Cancer Clinical Trial Enrollment: OK Doc, but What’s in It for Me?

“Mr. S no longer wants to participate in the trial.” I pause in the middle of the hallway, looking at my resident in surprise. The patient I was on my way to examine had seemed so enthusiastic about it at the initial consult. Mr. S is a polite and physically robust white man without serious medical comorbidities who prioritizes continuing his full-time job during his treatment. I enter the examination room and, just as I did a few days prior, sit down to describe why he is eligible for a promising national cooperative group phase III trial studying the efficacy and tolerability of adding immunotherapy to standard-of-care chemoradiotherapy, and express how excited I am that this trial had opened just in time for him. He smiles but shakes his head. “OK, Doc, but what’s in it for me? As much as I want to help other people, it seems like all the potential side effects and extra visits might be too much for me right now.”

As oncologists, we strive to provide our patients with the highest quality care possible and to advance the field as potential new treatments become available. Clinical trials are an essential part of both aspects of this mission. On the portion of their website geared toward patients, NCCN has noted that “patients enrolled in clinical trials receive the best management of care.”1 However, studies have shown that <5% of patients with cancer enroll in clinical trials at all,2 even though a recent survey showed that a vast majority would strongly consider doing so.3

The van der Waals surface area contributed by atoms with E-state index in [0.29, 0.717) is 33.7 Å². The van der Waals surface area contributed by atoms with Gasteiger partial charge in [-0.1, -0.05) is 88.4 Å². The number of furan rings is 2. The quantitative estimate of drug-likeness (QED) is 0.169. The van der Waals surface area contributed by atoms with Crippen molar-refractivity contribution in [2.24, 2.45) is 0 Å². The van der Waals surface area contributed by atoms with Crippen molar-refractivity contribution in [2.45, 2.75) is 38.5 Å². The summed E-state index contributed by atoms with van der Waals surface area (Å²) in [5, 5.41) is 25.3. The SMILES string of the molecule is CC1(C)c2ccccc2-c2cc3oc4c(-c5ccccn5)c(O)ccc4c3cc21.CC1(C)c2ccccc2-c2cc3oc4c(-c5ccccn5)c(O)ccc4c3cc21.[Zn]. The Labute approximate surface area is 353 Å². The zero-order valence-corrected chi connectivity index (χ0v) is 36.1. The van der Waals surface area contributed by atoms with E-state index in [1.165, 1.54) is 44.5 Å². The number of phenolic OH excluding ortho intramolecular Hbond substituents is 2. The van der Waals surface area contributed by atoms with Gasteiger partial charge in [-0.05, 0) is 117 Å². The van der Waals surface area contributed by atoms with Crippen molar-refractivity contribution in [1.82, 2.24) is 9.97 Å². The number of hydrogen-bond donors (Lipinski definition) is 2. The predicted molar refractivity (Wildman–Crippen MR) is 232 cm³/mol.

At the same time, studies suggest multilevel barriers to clinical trial accrual, especially for patients who are elderly, adolescent or young adult, female, ethnic/racial minorities, or socioeconomically disadvantaged.4 Patients may be burdened by the expenses of travel to and lodging near a trial site, taking time from work, and arranging care for dependent family members.5 Physicians may be frustrated by the complexities of trial design and execution, including the lack of infrastructure, funding support, and/or incentives to actively promote accrual amid their busy clinical activities. Other factors may include patient mistrust of investigators, language and other communication barriers, delays in starting treatment, and overly stringent eligibility criteria and tissue/imaging requirements.